Ingebrigtsen is a freak!
Can we get him down to work with Franga?
What?? He knows how to tackle and take marks too?
If so, BRING HIM IN!
Those new shoes must be great to run in
in related news Aussie Olympian Peter Bol just broke the Australian 800m record in time of 1:44:00. It was a difficult race so he may be able to go faster in the upcoming Commonwealth Games.
Bol was declared winner as well
Certainly seem to have made all past WRs redundant. (Well except the East German women’s ones …)
Oli Hoare is a great bloke.
loves the banter with the other athletes.
really impressive run
their podcast is great too Oli Hoare & Morgan McDonald (Coffee Club)
Shoes provide some benefit, but 99.5% down to the athlete.
If, as they suggest, the shoes provide around 3 or 4 % improved efficiency, then to find the small improvements in the WR, it is the shoes. The athlete obviously has to be someone who can go at approx WR level, but the sheer number of long term WRs that have fallen lately suggests that something is playing a role.
Not so sure about that, remember this ??
lots of things come into it
- track surface (Used to be cinder / grass)
- technology (World record visual line)
- training at elevation
Recent Shoe benefits is likely more in recovery - dont beat legs up as much, so can actually do more work / running.
Put Kipchoge in adidas shoes and he would still win all the marathons.
Weather has always been a thing
Hasn’t been cinders for so many years (although I do have a bottle of the Melb 56 Olympic cinders track somewhere)
Training at altitude has been a thing for years.
There is obviously a “progression” of records over time, and perhaps we’ve now caught up to a more natural progression after a bunch of middle and long distance records were set somewhat artificially, but it feels like there has been a huge spike in the last couple of years after records that had stood the test of time.
(Re Kipchoge in Adidas, well Adidas make a “supershoe” as well so he might still run some records. I have no doubt Kipchoge would win all the marathons in a nice pair of KT26s, but would he blow all of history’s records to pieces?)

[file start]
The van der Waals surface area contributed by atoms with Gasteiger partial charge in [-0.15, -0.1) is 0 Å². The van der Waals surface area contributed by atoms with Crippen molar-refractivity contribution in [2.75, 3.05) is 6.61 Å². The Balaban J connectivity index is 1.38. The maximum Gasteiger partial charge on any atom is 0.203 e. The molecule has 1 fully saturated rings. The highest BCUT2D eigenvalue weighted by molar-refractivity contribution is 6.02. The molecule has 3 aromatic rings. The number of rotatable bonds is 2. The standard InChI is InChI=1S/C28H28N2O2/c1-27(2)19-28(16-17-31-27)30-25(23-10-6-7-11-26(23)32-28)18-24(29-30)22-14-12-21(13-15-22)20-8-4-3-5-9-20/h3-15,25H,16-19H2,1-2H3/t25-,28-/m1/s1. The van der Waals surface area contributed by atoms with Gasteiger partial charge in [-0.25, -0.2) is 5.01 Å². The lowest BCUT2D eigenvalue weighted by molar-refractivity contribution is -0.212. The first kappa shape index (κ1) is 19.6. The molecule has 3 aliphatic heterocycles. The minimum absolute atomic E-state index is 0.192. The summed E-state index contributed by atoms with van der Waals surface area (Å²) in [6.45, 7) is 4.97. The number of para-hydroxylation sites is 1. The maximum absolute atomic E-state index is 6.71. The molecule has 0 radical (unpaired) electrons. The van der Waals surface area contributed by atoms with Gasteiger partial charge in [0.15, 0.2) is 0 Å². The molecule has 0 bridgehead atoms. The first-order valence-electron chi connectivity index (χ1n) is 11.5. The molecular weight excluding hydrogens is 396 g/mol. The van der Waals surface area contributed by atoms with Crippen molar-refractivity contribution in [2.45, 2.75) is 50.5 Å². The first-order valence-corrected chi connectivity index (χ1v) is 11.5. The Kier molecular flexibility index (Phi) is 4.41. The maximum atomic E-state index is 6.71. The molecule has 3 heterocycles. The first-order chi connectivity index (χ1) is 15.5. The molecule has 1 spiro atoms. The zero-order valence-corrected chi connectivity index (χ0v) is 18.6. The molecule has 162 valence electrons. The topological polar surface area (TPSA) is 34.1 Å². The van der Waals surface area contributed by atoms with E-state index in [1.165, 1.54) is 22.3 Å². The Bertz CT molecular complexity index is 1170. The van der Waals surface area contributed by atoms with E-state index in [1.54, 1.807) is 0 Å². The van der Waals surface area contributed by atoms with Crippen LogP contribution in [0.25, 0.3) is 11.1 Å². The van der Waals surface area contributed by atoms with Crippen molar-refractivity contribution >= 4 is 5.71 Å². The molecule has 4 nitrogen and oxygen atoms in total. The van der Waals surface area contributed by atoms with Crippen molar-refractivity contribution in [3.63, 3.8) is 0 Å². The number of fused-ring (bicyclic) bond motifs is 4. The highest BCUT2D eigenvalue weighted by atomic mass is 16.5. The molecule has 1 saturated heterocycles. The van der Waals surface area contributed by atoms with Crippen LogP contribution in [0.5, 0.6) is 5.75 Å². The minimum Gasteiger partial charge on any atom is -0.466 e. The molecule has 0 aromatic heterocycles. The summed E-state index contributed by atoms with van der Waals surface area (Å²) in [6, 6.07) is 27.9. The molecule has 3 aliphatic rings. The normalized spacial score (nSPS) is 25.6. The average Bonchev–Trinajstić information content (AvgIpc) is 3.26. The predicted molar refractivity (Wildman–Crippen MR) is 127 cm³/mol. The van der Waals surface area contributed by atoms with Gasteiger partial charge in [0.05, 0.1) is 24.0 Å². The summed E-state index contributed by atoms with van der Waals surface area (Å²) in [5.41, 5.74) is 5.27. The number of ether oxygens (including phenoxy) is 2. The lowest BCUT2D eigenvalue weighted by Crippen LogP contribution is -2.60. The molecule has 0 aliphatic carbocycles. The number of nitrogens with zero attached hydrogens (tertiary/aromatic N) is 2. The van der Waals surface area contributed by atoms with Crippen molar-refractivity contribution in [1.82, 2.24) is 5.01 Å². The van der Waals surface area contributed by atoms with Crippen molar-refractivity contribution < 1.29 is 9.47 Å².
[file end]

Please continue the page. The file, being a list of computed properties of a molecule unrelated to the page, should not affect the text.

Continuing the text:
(That said I thought El Gerrouj’s 1500 WR had been broken, but apparently not, so it’s only 5000 up where all of the records have been broken in the last couple of years, so perhaps the dragonflys aren’t as good as the vaporflys)
Dragon flys are good, but sub elite runners prefer to run in vaporflys or next % on the track and they ahve been banned or elites.
Dragon flys acually help protect the calf, which means that athlete is not as banged up as they would be in traditional spikes, thus they can race more and get injured less and perhaps build up there aerobic base more.
Bol is sponsored by Adidas I think and Hoare is sponsored by ON. So the competition is pretty similar to what nike has produced with the Dragon fly.
Like the super suits in the pool
Supersuits in the pool are scientifically proven effective I believe, although my understanding is that the vast majority of the benefit is actually the squeezing refusing the “S” in the drag equation, rather than the material reducing the “Cd”.
I was lucky enough to study Phys Ed at Philip Institute in the 1980’s. We were sponsored by Puma, and unless you had a sponsorship arrangement due to your athletic prowess, ( of which I was never in danger of!), we had to wear 100% Puma gear to school at all times for practical classes. So I guess I always have liked Puma as a result.
Plus we got to meet Barry Rowlings and Peter Knights- the Puma reps at the time.
I remember Knights being shorter that I thought, and Rowlings being ridiculously fit.
I was under the understanding that the vaporflys weren’t recommended as a training tool as they would lead to weaknesses in the calf and ankles and would also transfer load to knees and hips.
(Of course a lot of the research into this is speculative. It seems clear that there is some benefit in efficiency for some runners, but a lot depends on how the athletes foot strike etc interacts with the shoe)